The present invention provides treatments for "pulmonary hypertension," which refers generally to abnormally high blood pressure in the arteries of the lungs. It makes the right side of the heart need to work harder than normal.
 Pulmonary hypertension, as described herein, is commonly diagnosed using a variety of methods, including a physical examination performed to look for typical signs of pulmonary hypertension. In this examination a physician looks for altered heart sounds, such as a widely split S2 or second heart sound, a loud P2 or pulmonic valve closure sound (part of the second heart sound), (para)sternal heave, possible S3 or third heart sound, and pulmonary regurgitation. Further procedures are required to confirm the presence of pulmonary hypertension and exclude other possible diagnoses. These generally include pulmonary function tests; blood tests to exclude HIV, autoimmune diseases, and liver disease; electrocardiography (ECG); arterial blood gas measurements; X-rays of the chest (followed by high-resolution CT scanning if interstitial lung disease is suspected); and ventilation-perfusion or V/Q scanning to exclude chronic thromboembolic pulmonary hypertension. Biopsy of the lung is usually not indicated unless the pulmonary hypertension is thought to be due to an underlying interstitial lung disease. But lung biopsies are fraught with risks of bleeding due to the high intrapulmonary blood pressure. Clinical improvement is often measured by a "six-minute walk test," i.e., the distance a patient can walk in six minutes. Stability and improvement in this measurement correlate with better survival. Blood BNP level is also being used now to follow progress of patients with pulmonary hypertension.
 In a related aspect, the therapeutic compositions of the present invention are administered to a subject as a prophylactic or ameliorative modality. As used herein, "ameliorative," means to improve or relieve a subject of symptoms associated with a disorder, and includes curing such a disorder.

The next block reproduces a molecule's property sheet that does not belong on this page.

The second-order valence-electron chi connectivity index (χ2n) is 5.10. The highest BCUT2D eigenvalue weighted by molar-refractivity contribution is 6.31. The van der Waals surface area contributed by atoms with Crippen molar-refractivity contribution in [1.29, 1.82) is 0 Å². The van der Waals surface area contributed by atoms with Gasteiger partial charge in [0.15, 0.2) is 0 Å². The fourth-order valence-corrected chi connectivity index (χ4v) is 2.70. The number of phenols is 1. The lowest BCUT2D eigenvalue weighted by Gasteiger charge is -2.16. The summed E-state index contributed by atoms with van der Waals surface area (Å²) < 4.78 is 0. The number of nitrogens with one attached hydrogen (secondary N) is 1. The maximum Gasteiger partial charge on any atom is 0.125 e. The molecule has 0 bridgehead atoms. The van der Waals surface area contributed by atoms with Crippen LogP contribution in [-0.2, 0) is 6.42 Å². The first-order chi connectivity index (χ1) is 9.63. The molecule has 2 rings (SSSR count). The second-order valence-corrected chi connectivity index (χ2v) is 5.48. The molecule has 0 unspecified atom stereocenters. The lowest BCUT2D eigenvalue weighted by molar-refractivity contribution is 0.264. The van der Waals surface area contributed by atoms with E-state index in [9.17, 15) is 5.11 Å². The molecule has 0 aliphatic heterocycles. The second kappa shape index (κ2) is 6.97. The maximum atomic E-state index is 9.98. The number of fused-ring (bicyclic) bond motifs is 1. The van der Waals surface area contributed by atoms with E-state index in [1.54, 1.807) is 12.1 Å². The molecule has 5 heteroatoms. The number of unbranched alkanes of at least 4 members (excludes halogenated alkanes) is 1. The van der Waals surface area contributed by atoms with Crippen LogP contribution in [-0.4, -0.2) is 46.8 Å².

It will be understood that, if desired, a composition as disclosed herein may be administered in combination with other agents as well, such as, e.g., other proteins or polypeptides or various pharmaceutically-active agents. In fact, there is virtually no limit to other components that may also be included, given that the additional agents do not cause a significant adverse effect upon contact with the target cells or host tissues. The compositions may thus be delivered along with various other agents as required in the particular instance. Such compositions may be purified from host cells or other biological sources, or alternatively may be chemically synthesized as described herein. Likewise, such compositions may further comprise substituted or derivatized RNA or DNA compositions.
 It will be apparent that any of the pharmaceutical compositions described herein can contain pharmaceutically acceptable salts of the polynucleotides and polypeptides of the invention. Such salts can be prepared, for example, from pharmaceutically acceptable non-toxic bases, including organic bases (e.g., salts of primary, secondary and tertiary amines and basic amino acids) and inorganic bases (e.g., sodium, potassium, lithium, ammonium, calcium and magnesium salts).
 Embodiments describing adeno-associated viral systems and expression vectors were previously described. However, the term "vector" means any genetic element, such as a plasmid, phage, transposon, cosmid, chromosome, virus, virion, etc., which is capable of replication when associated with the proper control elements and which can transfer gene sequences between cells. Thus, the term includes cloning and expression vehicles, as well as viral vectors previously discussed. Similarly, "recombinant expression vector" refers to systems of polynucleotide(s) which operatively encode polypeptides expressible in eukaryotes or prokaryotes. Methods of expressing DNA sequences having eukaryotic or viral sequences in prokaryotes are well known in the art. Biologically functional viral and plasmid DNA vectors capable of expression and replication in a host are also well known in the art. Hosts can include microbial, yeast, insect and mammalian organisms.